At present, Medgate has a base of 1.5 million Filipinos who are members of its partners in the banking, health, and insurance industries. Its programs include a full suite of telemedicine services from teleconsultations, certificates of medical teleconsultation, e-prescriptions, and even medicine delivery.
“We focus on initiatives to increase the efficiency of our nurses and doctors in handling teleconsultations,” Athanasiou said. “We revamped call flows, launched remote telemedicine platforms, and improved our mobile app to help improve access to our services.”
He also stressed that their use of a medical co-management approach in consultations is what differentiates them from other companies offering similar services.
“This means that doctors with multiple specializations can consult on a single case,” Athanasiou explained. “Our doctors can also utilize a body of work that our entire global organization generates so our doctors can confidently diagnose, treat patients and offer personalized care just as well as face-to-face consultations.”
In the issue of cybersecurity, Athanasiou explained that aside from teleconsultations records are encrypted for security, Medgate’s doctors are housed in a telemedical center that protects our patient’s private medical data. Photos and screenshots of private data are protected by the platform. All documents issued by Medgate come with a QR code for authenticity and fraud prevention. To detect fraudulent consultations, Medgate employs tools that detect photos found on search engine platforms, and digital rights management software to prevent unauthorized access to documents.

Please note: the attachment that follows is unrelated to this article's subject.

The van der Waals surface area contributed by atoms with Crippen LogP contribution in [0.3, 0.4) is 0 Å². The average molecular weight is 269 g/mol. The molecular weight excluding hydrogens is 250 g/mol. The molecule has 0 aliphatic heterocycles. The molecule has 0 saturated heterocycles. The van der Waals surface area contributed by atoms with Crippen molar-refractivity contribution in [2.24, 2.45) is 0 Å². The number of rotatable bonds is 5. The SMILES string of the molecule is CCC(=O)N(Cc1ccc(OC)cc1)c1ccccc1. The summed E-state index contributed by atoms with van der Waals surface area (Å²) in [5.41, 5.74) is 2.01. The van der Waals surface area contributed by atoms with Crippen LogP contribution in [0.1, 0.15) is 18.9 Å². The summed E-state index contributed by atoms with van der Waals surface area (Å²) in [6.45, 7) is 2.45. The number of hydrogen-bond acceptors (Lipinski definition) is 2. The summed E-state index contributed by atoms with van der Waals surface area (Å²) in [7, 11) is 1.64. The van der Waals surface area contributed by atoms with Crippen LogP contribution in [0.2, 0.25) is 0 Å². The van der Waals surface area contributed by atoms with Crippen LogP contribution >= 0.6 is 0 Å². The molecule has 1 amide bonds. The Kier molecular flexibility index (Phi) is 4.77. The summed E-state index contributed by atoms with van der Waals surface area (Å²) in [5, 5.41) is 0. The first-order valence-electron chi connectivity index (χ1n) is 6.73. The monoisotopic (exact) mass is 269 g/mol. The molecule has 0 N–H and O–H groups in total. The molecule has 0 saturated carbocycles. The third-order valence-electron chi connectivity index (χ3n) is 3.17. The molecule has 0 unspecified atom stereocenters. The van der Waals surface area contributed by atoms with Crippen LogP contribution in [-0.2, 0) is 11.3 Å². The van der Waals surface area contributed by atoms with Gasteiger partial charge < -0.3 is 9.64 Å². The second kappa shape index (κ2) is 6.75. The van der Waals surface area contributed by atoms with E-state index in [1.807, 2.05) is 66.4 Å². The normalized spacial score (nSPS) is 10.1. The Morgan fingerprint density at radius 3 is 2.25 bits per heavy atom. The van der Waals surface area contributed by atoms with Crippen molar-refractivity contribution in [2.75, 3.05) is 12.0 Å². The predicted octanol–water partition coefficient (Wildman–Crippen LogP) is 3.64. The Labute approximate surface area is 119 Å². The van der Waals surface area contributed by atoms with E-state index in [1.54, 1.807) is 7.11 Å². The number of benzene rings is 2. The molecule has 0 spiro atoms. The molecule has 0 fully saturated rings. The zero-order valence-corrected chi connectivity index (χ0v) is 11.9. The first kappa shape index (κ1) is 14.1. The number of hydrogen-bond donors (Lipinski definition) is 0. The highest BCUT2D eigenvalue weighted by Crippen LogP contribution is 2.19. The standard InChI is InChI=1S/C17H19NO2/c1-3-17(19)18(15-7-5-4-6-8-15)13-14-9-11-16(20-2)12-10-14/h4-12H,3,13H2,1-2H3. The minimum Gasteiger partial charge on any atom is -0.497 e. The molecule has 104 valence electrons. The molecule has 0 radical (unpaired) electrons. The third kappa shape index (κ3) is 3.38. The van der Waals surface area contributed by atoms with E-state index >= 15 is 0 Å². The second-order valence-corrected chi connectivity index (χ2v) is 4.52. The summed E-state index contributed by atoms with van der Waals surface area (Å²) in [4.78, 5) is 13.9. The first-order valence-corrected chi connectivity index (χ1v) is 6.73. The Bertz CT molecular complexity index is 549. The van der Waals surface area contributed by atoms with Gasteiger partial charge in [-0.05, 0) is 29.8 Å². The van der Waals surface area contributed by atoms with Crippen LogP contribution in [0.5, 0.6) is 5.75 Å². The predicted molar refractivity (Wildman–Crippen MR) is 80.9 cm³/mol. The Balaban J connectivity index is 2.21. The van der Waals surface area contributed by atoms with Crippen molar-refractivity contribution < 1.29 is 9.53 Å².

“We have also established a reporting protocol for cases of suspected fraud,” Athanasiou said. “Since our doctors collect private medical data, we ensure consent is given by the patient and incorporated in the process in compliance with the Data Privacy Act of 2012.”
Medgate and its partners believe the adoption of telemedicine, when integrated into the existing healthcare system will benefit more Filipinos who may not have quick access to medical care.
“Our goal is the same: to provide quality medical care and treatment to anyone in need, and from a standpoint of access, telemedicine has been proven to help,” Athanasiou said.